Here's a graph from the government that gave me a shock. It shows that the pollution we generate in Hong Kong fell significantly between 1990 (on the left) and 2007 :
How can that be, when we all know that air quality has got much worse?
Compare it with the Batgung Smog Index for the same years:
In the early 1990s, as we produced more pollutants the amount of smoggy weather (the red line) also increased. But in the mid 1990's there was an important change: we cut our emissions of pollutants, yet the amount of smog just kept on rising.
So since the mid-1990s, we've lost control of the smog. It now depends on levels of pollutants that are produced outside Hong Kong, ie in southern China.
But we still see claims that local emissions are the source of our air-quality problems:
I think we're disagreeing because we're really talking about two different things. Let's clear that up first, by turning to the government for their description of the problem :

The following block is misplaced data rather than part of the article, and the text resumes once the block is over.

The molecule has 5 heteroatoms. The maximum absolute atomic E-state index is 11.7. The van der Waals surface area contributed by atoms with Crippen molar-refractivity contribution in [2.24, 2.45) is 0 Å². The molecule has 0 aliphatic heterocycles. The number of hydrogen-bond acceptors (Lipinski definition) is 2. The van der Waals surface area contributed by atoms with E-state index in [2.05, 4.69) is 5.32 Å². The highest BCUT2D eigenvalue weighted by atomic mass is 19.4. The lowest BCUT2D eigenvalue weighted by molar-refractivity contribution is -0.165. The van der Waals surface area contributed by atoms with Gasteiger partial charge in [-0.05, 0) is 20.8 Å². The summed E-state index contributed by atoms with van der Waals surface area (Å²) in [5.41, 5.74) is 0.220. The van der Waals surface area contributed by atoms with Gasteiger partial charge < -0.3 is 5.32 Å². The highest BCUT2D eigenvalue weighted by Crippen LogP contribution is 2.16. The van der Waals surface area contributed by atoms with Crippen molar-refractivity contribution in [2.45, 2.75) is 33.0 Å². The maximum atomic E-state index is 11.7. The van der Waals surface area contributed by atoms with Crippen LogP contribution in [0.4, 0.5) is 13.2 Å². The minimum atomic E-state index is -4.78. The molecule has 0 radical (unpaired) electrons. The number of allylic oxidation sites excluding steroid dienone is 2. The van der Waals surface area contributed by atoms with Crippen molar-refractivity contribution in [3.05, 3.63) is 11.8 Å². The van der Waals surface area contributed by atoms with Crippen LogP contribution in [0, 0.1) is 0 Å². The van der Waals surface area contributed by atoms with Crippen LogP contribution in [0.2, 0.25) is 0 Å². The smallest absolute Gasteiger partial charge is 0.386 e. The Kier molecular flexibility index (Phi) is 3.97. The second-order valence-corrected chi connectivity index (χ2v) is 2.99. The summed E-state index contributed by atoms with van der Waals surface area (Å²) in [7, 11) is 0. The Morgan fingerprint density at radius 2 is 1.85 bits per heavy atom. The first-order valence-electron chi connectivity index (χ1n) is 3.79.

The two greatest challenges are local street-level pollution and regional smog. Diesel vehicles, particularly trucks, buses and light buses, are the main source of street-level pollution. Smog is caused by a combination of pollutants mainly from motor vehicles, industry and power plants in Hong Kong and the Pearl River Delta.
Instead of talking about 'Hong Kong's poor air quality', let's be clear we're really talking about two different issues:
If we can agree on that, we can move past the argument about whether our air-quality problems are caused by local, or regional pollution: Street-level pollution is a result of local, diesel vehicles, while the smog is mainly caused by pollution from outside Hong Kong.
Then on to the important question, which of those two should we fix first?